BC gives Edebali a double education

NEWTON, Mass. -- There are unconventional routes to college, and then there’s the route Kasim Edebali took to Boston College.

A native of Hamburg, Germany, Edebali said he was a “chubby little kid” when he got his first exposure to the game, thanks to the Super Bowl being broadcast on German TV. He remembers thinking football looked like something he might be able to play.

So he did some research and found a club team. Eventually he played for the German U19 national team, then landed a scholarship to attend high school and play football in the United States. That brought him to Kimball Union in Meriden, N.H.

From there, the path was a bit more conventional. Edebali camped at BC and said he loved the atmosphere in Chestnut Hill, so when the Eagles recruited him it was an easy choice.

In a 2011 season marred by injury and ineffective play, Edebali has been a BC stalwart. The sophomore defensive end has started every game at right end, and has recorded 26 tackles, half a tackle for loss, two pass breakups and one quarterback hurry.

“He’s doing well,” Luke Kuechly said of Edebali. “Him and Max [Holloway] have been playing real well. They’ve gotten some good pressure [on the quarterback] the past couple weeks. That definitely helps linebackers and safeties when that guy can’t sit back there forever.”

“It’s my second year playing college football. You grow up fast,” Edebali said. “You understand much more about the opposing offense and about your own defense. You just grow with every game, it gives you a lot of experience. Especially coming from Germany, where I didn’t really know a lot about football. But I’m learning every game.”

And, occasionally, Edebali’s learning sessions are beamed back home.

“My entire family still lives in Germany,” said Edebali, who’s the only child of a single mother. “The last game, it was quite exciting, the Notre Dame-BC game was broadcast on German television. So I got a couple inboxes [messages].

“My whole old football team from Germany all sat together and had a little Kasim Edebali football party. It was funny to hear about that,” he said.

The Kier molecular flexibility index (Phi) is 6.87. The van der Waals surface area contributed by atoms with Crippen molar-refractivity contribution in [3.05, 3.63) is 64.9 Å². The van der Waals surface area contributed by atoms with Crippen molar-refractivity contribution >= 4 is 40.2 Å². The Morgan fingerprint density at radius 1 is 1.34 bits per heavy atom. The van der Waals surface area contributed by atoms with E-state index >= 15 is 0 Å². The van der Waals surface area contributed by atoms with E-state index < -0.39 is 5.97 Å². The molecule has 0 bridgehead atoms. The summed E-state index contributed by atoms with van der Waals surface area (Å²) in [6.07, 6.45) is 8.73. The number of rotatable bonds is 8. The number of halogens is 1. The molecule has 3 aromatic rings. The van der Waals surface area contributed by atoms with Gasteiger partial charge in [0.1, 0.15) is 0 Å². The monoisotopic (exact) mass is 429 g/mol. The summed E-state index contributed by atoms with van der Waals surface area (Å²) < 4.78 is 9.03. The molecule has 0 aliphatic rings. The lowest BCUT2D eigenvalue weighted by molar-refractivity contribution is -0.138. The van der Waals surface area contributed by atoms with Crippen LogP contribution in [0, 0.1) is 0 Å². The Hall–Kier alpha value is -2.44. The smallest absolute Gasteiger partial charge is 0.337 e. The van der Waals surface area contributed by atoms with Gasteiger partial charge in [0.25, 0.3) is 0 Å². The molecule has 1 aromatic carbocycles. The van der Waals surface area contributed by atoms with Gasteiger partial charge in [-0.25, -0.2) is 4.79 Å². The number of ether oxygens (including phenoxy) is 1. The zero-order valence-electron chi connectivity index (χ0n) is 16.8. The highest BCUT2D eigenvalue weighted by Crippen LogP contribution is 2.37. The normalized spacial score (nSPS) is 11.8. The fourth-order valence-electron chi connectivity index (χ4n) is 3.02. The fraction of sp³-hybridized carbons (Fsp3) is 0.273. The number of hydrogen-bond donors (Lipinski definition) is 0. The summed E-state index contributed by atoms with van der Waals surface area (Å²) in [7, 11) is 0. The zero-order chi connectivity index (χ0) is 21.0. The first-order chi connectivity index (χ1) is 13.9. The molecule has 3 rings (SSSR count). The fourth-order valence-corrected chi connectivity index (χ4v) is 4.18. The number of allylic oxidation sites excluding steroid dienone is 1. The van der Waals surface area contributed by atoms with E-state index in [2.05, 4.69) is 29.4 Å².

The kickoff was at 4 p.m. ET, which meant the game aired close to midnight in Germany. But Edebali’s friends and family didn’t mind. “They said it was worth it for Kasim,” he said with a laugh.

Leaving those friends and family in Germany and transitioning to the United states wasn’t easy.

“I had a lot of problems communicating, obviously, but most people really understood my background and tried to help me out,” he said. “My friends still help me out when I say something wrong in English -- ‘Kasim, you gotta say it like this.’ So I’m learning every day, and it’s getting better.”

Edebali said he learned a lot by watching players like Alex Albright and Brad Newman last season.

“The good thing about it is in an environment like this you can just watch and learn,” he said. “On the football field, you don’t necessarily have to understand everything, but you watch the guy doing it in front of you. … I learned like that on the football field. ‘OK, they’re doing it like that, I’m gonna do it like that.’ ”

“He’s still raw in a lot of ways,” BC coach Frank Spaziani said. “He hasn’t made as many plays as Newman, the guy he replaced. But he works, he hustles. You can win with him.

“And he’ll probably make some strides next year. You hope. … He works hard, he loves it, he’s enthusiastic and you gotta figure that will be positive.”

The slightly undersized 6-foot-2, 248-pounder doesn’t seem daunted by the challenges he continues to face.

“Coach [Jeff Comissiong] always says ‘You’ve gotta play with technique and speed and be physical, and then you can outmatch a lot of people who do not play with technique,’” he said.

While he’s far from a star, Edebali’s proven this season that he’s someone the Eagles can count on. And for a 22-year-old who’s still learning the language, living on his own far from home, that’s a significant accomplishment.

Not to mention an unconventional one.

Jack McCluskey is an editor for ESPN.com and a frequent contributor to ESPNBoston.com. Follow him on Twitter @jack_mccluskey.